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Will Digital Recall Notices Boost Auto Repair Rates?

Every year, approximately 25 percent of recalled vehicles are left unrepaired, which means potentially dangerous vehicles are still on the road. To boost repair rates, the National Highway Traffic Safety Administration (NHTSA) recently proposed a new rule that would require automakers to notify consumer electronically.

Recalls have reached record levels over the past several years. Further compounding the safety issues, repair rates are still lagging. According to J.D. Power and Associates, 45 million vehicles recalled from 2013 through 2015 were still unrepaired as of last month.

"Safety recalls are vitally important, but far too often people say they are unaware of open recalls on their vehicles," a NHTSA spokesman said. "This proposed rule would require automakers to add modern tools to the way they communicate to owners about open recalls. NHTSA is committed to using all tools at its disposal to strive for 100 percent recall completions."

Under NHTSA's proposed rule, automakers would still be required to send recall notices to vehicle owners via postal mail. However, they would also have to provide notification by some form of electronic means.

The proposal defines “electronic means” to include “electronic mail, text messages, radio or television notifications, vehicle infotainment console messages, over-the-air alerts, social media or targeted online campaigns, phone calls, including automated phone calls, or other real time means.” Given the broad definition, the rule proposal makes clear that NHTSA “retains the discretion to require other means and additional notifications if the manufacturer's chosen means is impractical, does not feasibly reach all of the purchasers or owners impacted, or the Agency otherwise deems inappropriate.”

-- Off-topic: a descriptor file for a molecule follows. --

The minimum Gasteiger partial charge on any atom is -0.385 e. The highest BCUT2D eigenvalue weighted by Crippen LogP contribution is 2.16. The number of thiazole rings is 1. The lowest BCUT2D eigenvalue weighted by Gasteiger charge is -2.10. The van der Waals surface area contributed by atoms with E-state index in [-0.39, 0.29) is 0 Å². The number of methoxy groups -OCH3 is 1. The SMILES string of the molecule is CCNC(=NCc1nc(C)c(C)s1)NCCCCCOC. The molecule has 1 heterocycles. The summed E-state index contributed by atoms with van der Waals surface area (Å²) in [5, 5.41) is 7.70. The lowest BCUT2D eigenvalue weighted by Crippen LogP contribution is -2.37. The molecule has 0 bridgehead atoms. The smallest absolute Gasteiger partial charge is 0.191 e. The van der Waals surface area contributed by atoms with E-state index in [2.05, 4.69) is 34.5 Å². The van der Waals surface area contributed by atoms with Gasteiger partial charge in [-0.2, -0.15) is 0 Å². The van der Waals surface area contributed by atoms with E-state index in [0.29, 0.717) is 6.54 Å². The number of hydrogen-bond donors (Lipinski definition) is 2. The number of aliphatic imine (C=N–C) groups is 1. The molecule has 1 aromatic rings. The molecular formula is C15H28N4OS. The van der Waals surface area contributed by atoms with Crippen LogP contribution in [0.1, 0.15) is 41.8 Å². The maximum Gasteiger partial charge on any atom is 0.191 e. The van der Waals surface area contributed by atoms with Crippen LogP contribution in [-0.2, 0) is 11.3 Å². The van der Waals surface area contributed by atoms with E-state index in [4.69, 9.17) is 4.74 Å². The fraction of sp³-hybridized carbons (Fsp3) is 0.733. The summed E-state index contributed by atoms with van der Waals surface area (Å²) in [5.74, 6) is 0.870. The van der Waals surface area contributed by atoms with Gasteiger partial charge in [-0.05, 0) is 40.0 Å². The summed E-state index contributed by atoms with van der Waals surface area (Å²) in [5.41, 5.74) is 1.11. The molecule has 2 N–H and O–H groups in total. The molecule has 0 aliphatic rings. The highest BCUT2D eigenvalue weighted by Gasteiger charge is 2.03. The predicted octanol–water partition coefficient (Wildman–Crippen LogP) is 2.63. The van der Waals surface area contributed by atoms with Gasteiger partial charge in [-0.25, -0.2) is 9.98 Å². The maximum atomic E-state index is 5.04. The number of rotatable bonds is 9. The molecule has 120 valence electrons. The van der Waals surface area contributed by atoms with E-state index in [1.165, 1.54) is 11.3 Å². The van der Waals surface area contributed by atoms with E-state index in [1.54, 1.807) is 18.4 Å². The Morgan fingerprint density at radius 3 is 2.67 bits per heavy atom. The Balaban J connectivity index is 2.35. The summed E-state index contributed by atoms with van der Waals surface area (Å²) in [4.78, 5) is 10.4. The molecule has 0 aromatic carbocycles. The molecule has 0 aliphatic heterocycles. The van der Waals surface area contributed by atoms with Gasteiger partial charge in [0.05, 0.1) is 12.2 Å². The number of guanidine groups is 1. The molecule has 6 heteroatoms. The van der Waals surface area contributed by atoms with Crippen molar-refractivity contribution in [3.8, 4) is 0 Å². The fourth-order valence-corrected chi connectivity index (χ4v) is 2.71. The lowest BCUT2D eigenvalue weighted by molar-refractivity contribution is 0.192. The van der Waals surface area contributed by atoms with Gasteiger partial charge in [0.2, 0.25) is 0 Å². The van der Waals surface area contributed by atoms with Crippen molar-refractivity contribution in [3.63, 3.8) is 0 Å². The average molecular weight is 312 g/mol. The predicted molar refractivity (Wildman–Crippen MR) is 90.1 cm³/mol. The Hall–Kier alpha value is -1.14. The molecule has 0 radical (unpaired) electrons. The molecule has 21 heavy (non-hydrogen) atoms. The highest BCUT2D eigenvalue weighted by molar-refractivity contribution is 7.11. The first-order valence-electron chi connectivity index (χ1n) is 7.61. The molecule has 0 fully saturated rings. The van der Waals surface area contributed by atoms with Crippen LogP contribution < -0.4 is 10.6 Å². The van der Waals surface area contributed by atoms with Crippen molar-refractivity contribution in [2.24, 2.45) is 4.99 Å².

The proposed rule is now subject to public comment. In the meantime, NHTSA urges consumers to check their vehicle identification number (VIN) at least twice a year using NHTSA’s free VIN look up tool. To remember to check, NHTSA suggests timing it with day light savings – every November when setting clocks back and every March when setting clocks forward. If there is an open recall, the safety agency advises owners to contact their local dealer to schedule an appointment and bring their vehicle in for repair as soon as possible.

If you or someone you care about has suffered serious harm due to a defective vehicle, you may be entitled to compensation. For more information, please contact a San Diego product liability attorney at the Law Offices of Robert Vaage for a free consultation.